Man Luen Choon!

I went to Hong Kong for work. I came back with too many notebooks, too many Uni Style + Fit refills, too many linen tops from Muji, and not enough booty from Man Luen Choon, Chinese Cultural and Artist Supplies.

Man Luen Choon is online, and has an English sitemap, which is not comprehensive but is still helpful. I and my poor sense of direction got on the MTR at Causeway Bay, and got off at Sheung Wan. I knew I was on the right track when I saw the Unicorn Trade Centre. Of course there were unicorns where I was going. How could there not be?

Gate E3, Sheung Wan

I crossed the street and almost missed the right turn into Wing Kut street. Note to those who wish to go: turn right into Wing Kut before Mannings. And after you take two steps, look up. Otherwise you’ll miss the only sign.

Man Luen Choon sign

Take the elevator to the second floor. Avoid all surly people exiting. And as soon as the elevator door opens, you will be greeted with a very happy sight.


The shop is packed with books and art supplies, all of which made me wish that I knew Chinese. Every surface has something on it. I had to pause to make sure I wasn’t drooling on the parquet floor. That tower to the left is liquid ink, from super cheap to super expensive; brushes; palettes in plastic and porcelain. To the right is paper, and books, books, books.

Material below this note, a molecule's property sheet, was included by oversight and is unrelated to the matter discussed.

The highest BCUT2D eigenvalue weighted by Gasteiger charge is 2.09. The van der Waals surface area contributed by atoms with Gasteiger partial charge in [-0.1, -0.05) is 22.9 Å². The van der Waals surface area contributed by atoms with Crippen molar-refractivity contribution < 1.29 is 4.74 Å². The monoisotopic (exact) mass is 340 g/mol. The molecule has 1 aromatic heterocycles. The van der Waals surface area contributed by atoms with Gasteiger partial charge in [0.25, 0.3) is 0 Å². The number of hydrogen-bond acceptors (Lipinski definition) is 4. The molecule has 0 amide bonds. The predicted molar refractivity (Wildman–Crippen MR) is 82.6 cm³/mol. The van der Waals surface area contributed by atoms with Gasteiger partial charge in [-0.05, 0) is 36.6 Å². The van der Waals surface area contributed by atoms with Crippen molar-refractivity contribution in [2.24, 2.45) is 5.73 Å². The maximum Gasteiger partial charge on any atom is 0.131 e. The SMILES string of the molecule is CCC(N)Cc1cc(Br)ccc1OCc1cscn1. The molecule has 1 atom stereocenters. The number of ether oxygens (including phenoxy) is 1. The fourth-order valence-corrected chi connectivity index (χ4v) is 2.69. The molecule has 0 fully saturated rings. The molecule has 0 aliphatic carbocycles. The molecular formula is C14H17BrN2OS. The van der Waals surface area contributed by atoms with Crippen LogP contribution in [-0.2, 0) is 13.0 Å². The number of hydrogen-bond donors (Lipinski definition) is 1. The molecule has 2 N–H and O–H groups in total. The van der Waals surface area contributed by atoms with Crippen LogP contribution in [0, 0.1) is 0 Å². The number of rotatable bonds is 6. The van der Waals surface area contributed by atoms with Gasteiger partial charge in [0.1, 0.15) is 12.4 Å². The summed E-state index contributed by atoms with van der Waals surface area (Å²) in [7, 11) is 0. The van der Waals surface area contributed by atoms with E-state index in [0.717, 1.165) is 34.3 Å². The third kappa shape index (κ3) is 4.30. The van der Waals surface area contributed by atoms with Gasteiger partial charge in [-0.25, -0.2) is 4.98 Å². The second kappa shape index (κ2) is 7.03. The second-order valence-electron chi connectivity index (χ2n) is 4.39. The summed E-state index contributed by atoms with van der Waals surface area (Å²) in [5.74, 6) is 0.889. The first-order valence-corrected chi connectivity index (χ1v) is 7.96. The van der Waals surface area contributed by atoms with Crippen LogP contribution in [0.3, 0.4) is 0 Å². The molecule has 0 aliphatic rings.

There is another tower of brushes, and more brushes to the left and right of the tower. You want horse, rabbit, goat, wolf, chicken, mixed?  You want vegetables? Tea? (Okay, no vegetables, unless bamboo handles count.) (No tea either.)


There is a brush for everyone. Everyone.


I was lucky there was a lady who could explain to me what the different brushes were for, and who gave me advice on which ones to get. She believes in experimentation, though, and says that’s why they stock so many different kinds of brushes, because everyone has their own way of using the brush which they must discover.



She told me not to get a large brush if I was only going to use the tip for fine lines, as it would be a waste.



There is a bewildering assortment of paper, bound or loose, big rolls, small rolls, colored, handmade, gilt, plain.  There are even fans ready to be painted.


Bound paper


Color abounds, in cakes, ready-to-use palettes, Japanese, Chinese, pigments in tubes waiting to be crushed and mixed with your choice of binder.




You can learn to carve your own chop. There are sets for beginners, and blank chops and carving tools for the more learned.


There are many cinnabar pastes to choose from. Ink sticks, ink in bottles, ink in tubes – I suspect if you asked for charcoal, binder, and a mortar and pestle, they’d have those in stock too.


I left the shop with paper, brushes, ink, and an additive which is supposed to produce cloud-like effects. I do wish I’d gotten pigment to experiment with, and the beginners’ chop carving set. Then again, I now have more to look forward to when I return.